The film is loosely based upon the life of Al Capone (whose nickname was "Scarface"). Capone was rumored to have liked the film so much that he owned a print of it. Ben Hecht also said that Capone's men came to visit him to make sure that the film was not based on Capone's life. When he said the film was fictitious, the two men working for Capone left Hecht alone. The introduction for the film's screening on Turner Classic Movies even stated that Hecht convinced the men to work as consultants for him.
The original script had Tony's mother loving her son unconditionally, accepts his lifestyle, and even accepts money and gifts from him. In addition, there was a politician who despite campaigning against gangsters on the podium, is shown partying with them after hours. The script ending had Tony staying in the building, unaffected by tear gas and a multitude of bullets fired at him. It is not until the building is on fire that Tony is forced to exit the building, guns blazing. He is sprayed with police gun fire but appears unfazed. Upon noticing the police officer who's been arresting him throughout the film, he fires at him, only to hear a single "click" noise implying that his gun is empty. He is then killed after being shot several times by said police officer. A repeated clicking noise is heard on the soundtrack implying that he was still attempting to fire while he was dying.
After repeated demands for a script rewrite from the Hays Office, Howard Hughes ordered Hawks to shoot the film, "Screw the Hays Office, make it as realistic, and grisly as possible." Hawks shot the film at three different locations: Metropolitan Studios, Harold Lloyd Studios and the Mayan Theater in Los Angeles. Shooting took three months with the cast and crew working seven days a week. Hawks decided to include an X symbol above each of Camonte's victims and offered each crew member a hundred dollars to think of a different way to depict the X for every murder.
Several accidents happened on the set. Comedian Harold Lloyd's brother Gaylord Lloyd lost an eye when he visited the set and was accidentally shot with live ammunition. George Raft also received a head injury during the death scene of his character when he accidentally hit the door frame while he was slumping to the floor.
The first version of the film (Version A) was completed on September 8, 1931, but censors would not allow its release until 1932, because of concerns that it glorified the gangster lifestyle and showed too much violence. Several scenes had to be edited, the subtitle "The Shame of the Nation" as well as a text introduction had to be added, and the ending had to be modified. However, this version still did not pass the New York censors, so Howard Hughes disowned this version and released a version as close as possible to the original version in the states that lacked strict censors and attempted to take the New York censors to court. Hughes also made an attempt to release the film under the title "The Scar" when the original title was disallowed by the Hays office.
In 1994, Scarface was selected for preservation in the United States National Film Registry by the Library of Congress as being "culturally, historically, or aesthetically significant". The character of Tony Camonte ranked at number 47 on AFI's 100 Years... 100 Heroes and Villains list.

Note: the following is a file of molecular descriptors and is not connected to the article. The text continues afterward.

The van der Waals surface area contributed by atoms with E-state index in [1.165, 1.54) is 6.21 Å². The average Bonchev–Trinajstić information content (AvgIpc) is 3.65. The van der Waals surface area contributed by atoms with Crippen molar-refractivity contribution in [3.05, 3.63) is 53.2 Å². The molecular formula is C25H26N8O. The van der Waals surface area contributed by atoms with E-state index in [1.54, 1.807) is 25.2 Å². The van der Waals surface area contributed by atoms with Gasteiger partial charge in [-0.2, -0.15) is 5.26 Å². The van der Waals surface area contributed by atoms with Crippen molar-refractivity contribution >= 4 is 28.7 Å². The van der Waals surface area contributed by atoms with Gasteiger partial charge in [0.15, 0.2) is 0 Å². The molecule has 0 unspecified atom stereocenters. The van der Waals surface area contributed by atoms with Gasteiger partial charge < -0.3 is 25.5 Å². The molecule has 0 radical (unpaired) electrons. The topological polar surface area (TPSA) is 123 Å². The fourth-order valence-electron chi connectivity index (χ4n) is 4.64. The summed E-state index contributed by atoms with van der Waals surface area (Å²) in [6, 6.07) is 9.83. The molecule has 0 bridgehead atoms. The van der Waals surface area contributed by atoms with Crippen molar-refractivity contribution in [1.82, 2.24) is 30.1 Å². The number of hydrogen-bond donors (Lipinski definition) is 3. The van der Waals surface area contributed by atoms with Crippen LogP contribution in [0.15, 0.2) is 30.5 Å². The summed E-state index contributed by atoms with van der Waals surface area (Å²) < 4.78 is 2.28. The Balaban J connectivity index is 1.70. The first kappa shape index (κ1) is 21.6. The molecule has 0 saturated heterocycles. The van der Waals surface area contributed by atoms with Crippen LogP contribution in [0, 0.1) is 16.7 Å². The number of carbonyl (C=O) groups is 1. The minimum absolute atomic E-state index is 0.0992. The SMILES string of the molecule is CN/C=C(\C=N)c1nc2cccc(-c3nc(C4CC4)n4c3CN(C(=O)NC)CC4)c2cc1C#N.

The movie launched George Raft's lengthy career as a leading man. Raft, in the film's second lead, had learned to flip a nickel without looking at it, a trait of his character, and he made a strong impression in the comparatively sympathetic but colorful role. A reference is made in Raft's later role as gangster Spats Columbo in Some Like it Hot, wherein he asks a fellow gangster (who is flipping a nickel) "Where did you pick up THAT cheap trick?"
Brian De Palma directed a 1983 remake starring Al Pacino which has become a cult favorite in its own right. The 2003 DVD "Anniversary Edition" limited edition box set of the 1983 film included a copy of its 1932 counterpart. At the end of the 1983 film, a title reading "This film is dedicated to Ben Hecht and Howard Hawks" appears over the final shot.
In June 2008, the American Film Institute revealed its "Ten top Ten"—the best ten films in ten "classic" American film genres—after polling over 1,500 people from the creative community. Scarface was acknowledged as the sixth best in the gangster film genre.
Universal announced in 2011 that the studio is developing a new version of Scarface. The studio claims that the new film is neither a sequel nor a remake, but will take elements from both this and the 1983 version, including the basic premise of a man who becomes a kingpin in his quest for the American Dream. Martin Bregman, who produced the remake, will produce this version, and David Ayer will pen the screenplay.
- Trail, Armitage. "Scarface". Dell. (1959). foreword
- Mcadams, William. Ben Hecht: The man behind the legend. Scribner. (1990). p. 128. ISBN 0-684-18980-1.
- Hecht, Ben. A Child of the Century. Simon and Schuster. (1954). p. 487.
- Hollywood Censored by Gregory Black, Cambridge University Press, 1994.
- McCarthy, Todd. Howard Hawks: The Grey Fox of Hollywood. Grove Press. (2000). pp 122-56. ISBN 0-8021-3740-7.
- "Cinema: The New Pictures: Apr. 18, 1932", TIME
- "AFI's 10 Top 10". American Film Institute. 2008-06-17. Retrieved 2008-06-18.
- "Scarface (1932)". Rotten Tomatoes. Retrieved September 29, 2009.
- Fleming, M. "Universal Preps New ‘Scarface’ Movie." Deadline.com (September 21, 2011)
- Fleming, M. "David Ayer To Script Updated ‘Scarface’." Deadline.com (November 29, 2011)
|Wikimedia Commons has media related to: Scarface (1932 film)|
- Scarface at the Internet Movie Database
- Scarface at the TCM Movie Database
- Scarface at Rotten Tomatoes
- The World is Yours: The Writing of the Original Scarface by Stephen Jacobs at Creativescreenwriting.com